City Council Debates Two Resolutions During Tense Meeting

City Council Debates Two Resolutions During Tense Meeting

The tone of the City Council meeting became conciliatory near the end.


Sparks flew Thursday night during a City Council meeting that included some testy exchanges between members of the governing body over two contracts.

In separate action, one of the contracts was tabled, while the other was approved by a 4-2 vote following heated debate.

Early on, tensions were high among the Council members, but the tone quieted down later on and became conciliatory near the end of the meeting at the Ocean City Music Pier.

Council President Bob Barr likened the atmosphere to a family argument.

“Sometimes, family disagreements are healthy,” he said.

Despite their differences, the Council members insisted that they simply wanted to act in the best interest of the city and its taxpayers.

“The mayor is a tremendous person. Every member of Council is a tremendous person,” Barr said in comments to calm down the emotions.

Much of Council’s disagreement focused on a $17,000 professional services contract to make sure the city is complying with state and federal permitting requirements for a project to restore the eroded shoreline of an adjacent island.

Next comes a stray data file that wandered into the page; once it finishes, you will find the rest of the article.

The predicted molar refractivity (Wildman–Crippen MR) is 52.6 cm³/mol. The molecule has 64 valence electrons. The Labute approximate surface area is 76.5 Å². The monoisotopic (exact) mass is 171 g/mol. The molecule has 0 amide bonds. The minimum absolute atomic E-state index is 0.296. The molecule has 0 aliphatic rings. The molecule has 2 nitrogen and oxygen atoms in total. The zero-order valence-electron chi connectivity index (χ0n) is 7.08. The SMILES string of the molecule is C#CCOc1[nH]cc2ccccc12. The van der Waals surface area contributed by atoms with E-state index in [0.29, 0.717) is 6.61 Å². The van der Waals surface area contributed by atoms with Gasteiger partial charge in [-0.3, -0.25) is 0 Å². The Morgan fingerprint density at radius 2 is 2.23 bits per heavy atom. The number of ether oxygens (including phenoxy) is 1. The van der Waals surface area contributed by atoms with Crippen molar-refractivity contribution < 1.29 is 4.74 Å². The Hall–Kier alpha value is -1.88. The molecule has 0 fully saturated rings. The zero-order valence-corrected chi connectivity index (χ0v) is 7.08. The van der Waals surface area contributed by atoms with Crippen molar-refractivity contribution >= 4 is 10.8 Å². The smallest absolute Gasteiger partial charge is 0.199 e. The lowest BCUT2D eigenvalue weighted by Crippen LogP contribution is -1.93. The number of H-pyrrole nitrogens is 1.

Ocean City has created a 1,700-foot “living shoreline” consisting of shellfish colonies on a bay islet known as Shooting Island. Shellfish habitats have helped to stabilize the 150-acre Shooting Island’s eroding shoreline and also serve as a storm barrier for Ocean City.

ACT Engineers Inc., a Robbinsville, N.J., environmental and engineering firm that has overseen the city’s Shooting Island project, was in line for the no-bid professional services contract.

Barr tried to table the contract, but Council approved it by a 4-2 vote following a debate over whether the city should have sought bids from other companies for the work.

Barr and DeVlieger cast the dissenting votes for awarding the contract to ACT. Barr said he thought it would be best to solicit formal proposals from other companies to see if the city could get a better price.